Suresh Mathews, professor and chair of Samford’s Department of Nutrition and Dietetics, is part of a team of researchers awarded a prestigious grant to study basil as a potential weapon against diabetes.
The $493,892 grant from the USDA National Institute of Food and Agriculture will fund a three-year study of the antidiabetic effects of basil.
“It’s an area ripe for research,” Mathews said.
Some basil varieties already have been found to lower blood glucose concentrations in laboratory animals. But researchers have not identified the chemicals in basil that produce the positive effects nor determined how these compounds work to reduce blood sugar.
Mathews’ study will use a combination of cellular, molecular, physiological and animal studies to evaluate the antidiabetic effects of six species of basil, as well as to identify the bioactive compounds and mode of action.
Although oral medications and insulin are effective in treating diabetes, Mathews said there is a growing interest in alternative and complementary therapies for managing the disease, which affects 347 million people worldwide, including 29 million Americans.
“In Europe and Asia, complementary medicine is quite popular,” he said. “In the U.S., it’s a growing field, and there is more interest in looking at herbals and bioactives that may have potential for managing chronic pain, diabetes and other illnesses.”
Mathews points out that similar research led to some standard diabetes therapies in use today.
“The discovery and synthesis of the widely popular antidiabetic medication Metformin (Glucophage) can be attributed to early findings of blood glucose-lowering properties in French lilac plant extracts,” Mathews said.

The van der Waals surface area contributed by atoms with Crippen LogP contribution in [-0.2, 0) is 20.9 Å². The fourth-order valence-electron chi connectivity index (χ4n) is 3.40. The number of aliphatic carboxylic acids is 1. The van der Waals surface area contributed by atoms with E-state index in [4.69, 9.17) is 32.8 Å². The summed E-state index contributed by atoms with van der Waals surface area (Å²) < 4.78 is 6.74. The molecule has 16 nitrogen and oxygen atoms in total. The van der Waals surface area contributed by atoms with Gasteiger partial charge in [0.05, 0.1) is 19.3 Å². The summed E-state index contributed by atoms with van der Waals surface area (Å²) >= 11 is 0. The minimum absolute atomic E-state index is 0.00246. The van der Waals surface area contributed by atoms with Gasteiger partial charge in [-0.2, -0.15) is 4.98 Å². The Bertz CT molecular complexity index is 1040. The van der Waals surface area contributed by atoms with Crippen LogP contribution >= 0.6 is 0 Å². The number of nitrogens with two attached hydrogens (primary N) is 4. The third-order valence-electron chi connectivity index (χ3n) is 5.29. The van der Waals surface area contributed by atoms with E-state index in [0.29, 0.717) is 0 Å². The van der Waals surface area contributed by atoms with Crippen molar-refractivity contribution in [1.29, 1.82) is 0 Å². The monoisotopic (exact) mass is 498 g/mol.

The benefits of the basil research could go beyond the medicinal, he said.
Among the varieties to be studied is sweet basil, which is commonly found in gardens and used in kitchens across the country. But other varieties that will be studied — including clove basil, hoary basil and holy basil — could prove more useful in combating diabetes. If that happens, farmers could have a new opportunity for a lucrative cash crop.
In fact, one goal of the research is to develop sustainable organic production practices for commercial cultivation of the selected varieties of basil.
Also participating in the research are Dr. Rao Mentreddy, professor in the Department of Biological Sciences at Alabama A&M University, and Dr. Agnes Rimando of the USDA’s Agricultural Research Service.
“I’m really excited about this group. It involves a partnership with three institutions, and because of that partnership, we can do so much more,” Mathews said. “I’m also excited because we can incorporate this into the curriculum and involve our graduate and undergraduate students, who really want to do this kind of research.”